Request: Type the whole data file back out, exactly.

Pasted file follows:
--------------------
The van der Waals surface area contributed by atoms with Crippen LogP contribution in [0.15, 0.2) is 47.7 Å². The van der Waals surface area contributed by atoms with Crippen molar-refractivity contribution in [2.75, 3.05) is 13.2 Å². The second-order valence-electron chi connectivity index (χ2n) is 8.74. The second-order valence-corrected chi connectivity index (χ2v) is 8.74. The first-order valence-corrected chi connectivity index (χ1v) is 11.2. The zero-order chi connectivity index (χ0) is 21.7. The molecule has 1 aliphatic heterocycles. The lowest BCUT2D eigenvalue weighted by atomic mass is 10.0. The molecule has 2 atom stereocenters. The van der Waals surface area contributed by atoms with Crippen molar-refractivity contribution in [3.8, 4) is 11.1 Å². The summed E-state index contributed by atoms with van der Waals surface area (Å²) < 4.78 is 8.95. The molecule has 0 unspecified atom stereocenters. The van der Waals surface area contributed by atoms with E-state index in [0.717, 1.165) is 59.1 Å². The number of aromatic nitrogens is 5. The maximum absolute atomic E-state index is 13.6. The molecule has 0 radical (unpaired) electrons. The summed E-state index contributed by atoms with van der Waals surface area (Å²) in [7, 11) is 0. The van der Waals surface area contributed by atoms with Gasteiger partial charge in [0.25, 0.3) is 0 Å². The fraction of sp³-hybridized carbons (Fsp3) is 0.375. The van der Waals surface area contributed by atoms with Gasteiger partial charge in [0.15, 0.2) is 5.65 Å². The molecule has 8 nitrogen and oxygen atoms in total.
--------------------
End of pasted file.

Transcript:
The van der Waals surface area contributed by atoms with Crippen LogP contribution in [0.15, 0.2) is 47.7 Å². The van der Waals surface area contributed by atoms with Crippen molar-refractivity contribution in [2.75, 3.05) is 13.2 Å². The second-order valence-electron chi connectivity index (χ2n) is 8.74. The second-order valence-corrected chi connectivity index (χ2v) is 8.74. The first-order valence-corrected chi connectivity index (χ1v) is 11.2. The zero-order chi connectivity index (χ0) is 21.7. The molecule has 1 aliphatic heterocycles. The lowest BCUT2D eigenvalue weighted by atomic mass is 10.0. The molecule has 2 atom stereocenters. The van der Waals surface area contributed by atoms with Crippen molar-refractivity contribution in [3.8, 4) is 11.1 Å². The summed E-state index contributed by atoms with van der Waals surface area (Å²) < 4.78 is 8.95. The molecule has 0 unspecified atom stereocenters. The van der Waals surface area contributed by atoms with E-state index in [0.717, 1.165) is 59.1 Å². The number of aromatic nitrogens is 5. The maximum absolute atomic E-state index is 13.6. The molecule has 0 radical (unpaired) electrons. The summed E-state index contributed by atoms with van der Waals surface area (Å²) in [7, 11) is 0. The van der Waals surface area contributed by atoms with Gasteiger partial charge in [0.25, 0.3) is 0 Å². The fraction of sp³-hybridized carbons (Fsp3) is 0.375. The van der Waals surface area contributed by atoms with Gasteiger partial charge in [0.15, 0.2) is 5.65 Å². The molecule has 8 nitrogen and oxygen atoms in total.